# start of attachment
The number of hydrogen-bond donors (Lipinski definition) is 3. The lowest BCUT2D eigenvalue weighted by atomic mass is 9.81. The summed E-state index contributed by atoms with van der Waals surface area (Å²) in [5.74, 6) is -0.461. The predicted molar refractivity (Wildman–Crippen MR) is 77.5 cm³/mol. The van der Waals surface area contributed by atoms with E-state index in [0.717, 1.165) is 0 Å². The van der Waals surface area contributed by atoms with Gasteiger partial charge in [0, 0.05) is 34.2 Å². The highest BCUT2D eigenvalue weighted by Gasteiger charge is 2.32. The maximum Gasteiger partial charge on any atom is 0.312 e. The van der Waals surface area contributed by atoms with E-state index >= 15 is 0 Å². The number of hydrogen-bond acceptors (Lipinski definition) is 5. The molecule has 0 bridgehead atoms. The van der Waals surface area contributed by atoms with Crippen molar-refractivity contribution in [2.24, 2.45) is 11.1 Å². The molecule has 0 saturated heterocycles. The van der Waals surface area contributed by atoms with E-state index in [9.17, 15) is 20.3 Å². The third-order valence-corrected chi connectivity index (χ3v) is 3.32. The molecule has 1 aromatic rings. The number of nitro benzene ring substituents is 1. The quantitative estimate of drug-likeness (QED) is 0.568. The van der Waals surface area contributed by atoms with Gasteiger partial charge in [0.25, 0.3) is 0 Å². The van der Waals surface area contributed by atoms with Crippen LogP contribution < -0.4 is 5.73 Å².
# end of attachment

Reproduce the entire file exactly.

The number of hydrogen-bond donors (Lipinski definition) is 3. The lowest BCUT2D eigenvalue weighted by atomic mass is 9.81. The summed E-state index contributed by atoms with van der Waals surface area (Å²) in [5.74, 6) is -0.461. The predicted molar refractivity (Wildman–Crippen MR) is 77.5 cm³/mol. The van der Waals surface area contributed by atoms with E-state index in [0.717, 1.165) is 0 Å². The van der Waals surface area contributed by atoms with Gasteiger partial charge in [0, 0.05) is 34.2 Å². The highest BCUT2D eigenvalue weighted by Gasteiger charge is 2.32. The maximum Gasteiger partial charge on any atom is 0.312 e. The van der Waals surface area contributed by atoms with E-state index >= 15 is 0 Å². The number of hydrogen-bond acceptors (Lipinski definition) is 5. The molecule has 0 bridgehead atoms. The van der Waals surface area contributed by atoms with Crippen molar-refractivity contribution in [2.24, 2.45) is 11.1 Å². The molecule has 0 saturated heterocycles. The van der Waals surface area contributed by atoms with E-state index in [9.17, 15) is 20.3 Å². The third-order valence-corrected chi connectivity index (χ3v) is 3.32. The molecule has 1 aromatic rings. The number of nitro benzene ring substituents is 1. The quantitative estimate of drug-likeness (QED) is 0.568. The van der Waals surface area contributed by atoms with Gasteiger partial charge in [0.25, 0.3) is 0 Å². The van der Waals surface area contributed by atoms with Crippen LogP contribution < -0.4 is 5.73 Å².